Since the launch back in May, StoreFour has gone through several reviews, the last being just very recently. The depth and breadth of each review vary, but they all keep asking some essential questions:

  • In exchange for revenue, what value does this store offer?
  • Do current products serve that value?
  • Is there a clear line of sight between the products and the vision/mission of the business?
  • Are customers satisfied? How can we measure that, then improve it?
  • What products to keep, modify and/or delete?
  • What products to add?
  • Are marketing and sales efforts fruitful so far, and if not, why? How can they be enhanced?
  • What are the short and long-term objectives of this store?
  • Are the store’s design, look and feel expressive of its message and brand?
  • Is it easy to navigate and find information?

As you you can see, the questions do not follow a specific order. In these reviews, you capture questions as they arise, randomly. I like to use a large poster and a bunch of colored markers to write down whatever comes to mind. Then gradually move to a mind-map, before finally creating an action plan on a digital tool.

Casually writing down thoughts, questions and ideas allows something interesting to emerge: Clarity!

While just before you’d started your mind was processing everything simultaneously, and rapidly, now it can observe patterns and priorities, reasons and results. It’s much easier now to find answers and chart a new course, or adjust an existing one.

During the last review, which concluded around mid October, I realized that we need to have more focus on our brand, which means redefining or resharpening the concept behind that brand.

While the message has been to ‘Be, Love, Create and Live’, the products didn’t clearly trace back to it. The four dimensions sit on the titles of four product collections. However, when reviewing individual products, it wasn’t very obvious how each one would serve that message.

We finally came to an interesting conclusion: Let’s not try to find ‘Love’, or ‘Create’ products per say, but rather look a bit deeper and ask: Can a ring, for example, help the customer promote love in her or his life? How about a wallet or a bag? does any have a link to ‘Live’ or ‘Create’? And isn’t ‘Be’ a common thread underlying all others?

Of course, another concern is: What is the market pulse for any product we offer? On the one hand, we definitely want to provide true, authentic value. Yet on the other, the business must meet its financial objectives in order to continue serving that value and progressing to even higher levels of success.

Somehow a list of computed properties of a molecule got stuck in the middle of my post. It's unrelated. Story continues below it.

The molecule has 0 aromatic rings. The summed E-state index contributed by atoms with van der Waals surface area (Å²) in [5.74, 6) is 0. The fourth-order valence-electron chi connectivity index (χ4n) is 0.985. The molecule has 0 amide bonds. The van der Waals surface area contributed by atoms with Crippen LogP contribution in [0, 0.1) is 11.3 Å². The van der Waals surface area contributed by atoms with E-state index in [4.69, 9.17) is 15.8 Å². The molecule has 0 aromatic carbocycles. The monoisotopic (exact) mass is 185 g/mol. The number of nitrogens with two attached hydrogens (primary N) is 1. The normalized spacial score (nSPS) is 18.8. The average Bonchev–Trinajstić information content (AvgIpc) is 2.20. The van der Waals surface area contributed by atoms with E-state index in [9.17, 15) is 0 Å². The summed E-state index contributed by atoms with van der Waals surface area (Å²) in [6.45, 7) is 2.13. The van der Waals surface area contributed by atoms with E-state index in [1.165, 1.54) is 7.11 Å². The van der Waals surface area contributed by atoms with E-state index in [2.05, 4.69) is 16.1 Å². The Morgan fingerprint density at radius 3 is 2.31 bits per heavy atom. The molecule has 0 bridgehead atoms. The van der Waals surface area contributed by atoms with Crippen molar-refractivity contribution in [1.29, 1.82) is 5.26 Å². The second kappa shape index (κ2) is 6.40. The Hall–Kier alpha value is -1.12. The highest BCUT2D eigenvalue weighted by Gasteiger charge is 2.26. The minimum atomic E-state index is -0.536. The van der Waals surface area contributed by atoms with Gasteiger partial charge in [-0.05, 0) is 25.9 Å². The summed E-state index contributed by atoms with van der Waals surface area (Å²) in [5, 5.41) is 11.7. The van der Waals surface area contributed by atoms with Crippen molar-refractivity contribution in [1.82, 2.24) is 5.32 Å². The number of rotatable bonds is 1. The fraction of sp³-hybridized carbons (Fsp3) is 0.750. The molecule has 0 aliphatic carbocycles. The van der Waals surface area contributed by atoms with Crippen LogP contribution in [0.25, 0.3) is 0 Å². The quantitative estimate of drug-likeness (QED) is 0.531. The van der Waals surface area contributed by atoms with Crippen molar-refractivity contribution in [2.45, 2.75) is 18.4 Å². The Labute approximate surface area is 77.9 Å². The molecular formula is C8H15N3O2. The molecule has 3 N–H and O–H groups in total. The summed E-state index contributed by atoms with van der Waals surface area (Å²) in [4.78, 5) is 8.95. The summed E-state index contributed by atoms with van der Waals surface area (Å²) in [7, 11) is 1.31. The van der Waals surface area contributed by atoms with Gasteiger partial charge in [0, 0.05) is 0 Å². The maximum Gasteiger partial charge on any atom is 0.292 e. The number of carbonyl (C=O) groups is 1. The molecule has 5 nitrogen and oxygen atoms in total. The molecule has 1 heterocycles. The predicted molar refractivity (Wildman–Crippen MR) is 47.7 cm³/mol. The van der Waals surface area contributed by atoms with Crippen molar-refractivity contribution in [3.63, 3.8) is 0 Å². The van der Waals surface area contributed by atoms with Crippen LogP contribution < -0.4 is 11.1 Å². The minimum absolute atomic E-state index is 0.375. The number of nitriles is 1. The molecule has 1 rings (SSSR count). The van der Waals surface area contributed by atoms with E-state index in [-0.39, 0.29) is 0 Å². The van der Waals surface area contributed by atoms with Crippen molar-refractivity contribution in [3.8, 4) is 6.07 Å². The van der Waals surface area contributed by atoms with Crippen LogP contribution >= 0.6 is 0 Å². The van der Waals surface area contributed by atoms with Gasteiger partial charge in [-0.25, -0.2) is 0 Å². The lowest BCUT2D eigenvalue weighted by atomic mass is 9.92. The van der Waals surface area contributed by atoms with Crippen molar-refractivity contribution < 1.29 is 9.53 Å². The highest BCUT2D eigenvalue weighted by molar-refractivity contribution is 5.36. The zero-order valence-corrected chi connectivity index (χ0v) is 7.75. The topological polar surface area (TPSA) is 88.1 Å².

From that understanding, and to bring more focus to the product offering, we decided to keep the main theme, but rename the collections: Rings, Bags, Wallets and Digital.

With few specs about what products to choose for every collection, including high-quality, trendiness, and usefulness, we did an extensive research and decided to have only nine products under each collection. This is a major shift from 30 or so products, some didn’t clearly reflect the theme. Now when a customer clicks ‘Rings’, she or he will only see rings under that collection. The same applies to Wallets, Bags, and Digital.

It’s logical and natural after feeling that comfortable with the content of your store to turn to marketing with a renewed will and a fresh determination.

On that, StoreFour now has its Twitter and Pinterest storefronts up and running, with new content and interaction on a daily basis. Facebook already showcases StoreFour, and all are ready from another round of ad campaigns.

We are very pleased to share these exciting developments with our readers, and as always, happy to hear your questions and comments.

Till the next post, be open to new, enriching ideas!

The Wealth Maker

© Image Credit: StoreFour, All Rights Reserved

Value-based Investment: Wonderful Businesses


This is the heart of our value-investing discussion. If you haven’t already, I suggest you go back and read the previous articles in this series.

A Wonderful business is one that delivers value to its customers, shareholders, and employees. The role of the management of such business is to balance those interests, yet satisfy them to a reasonable degree.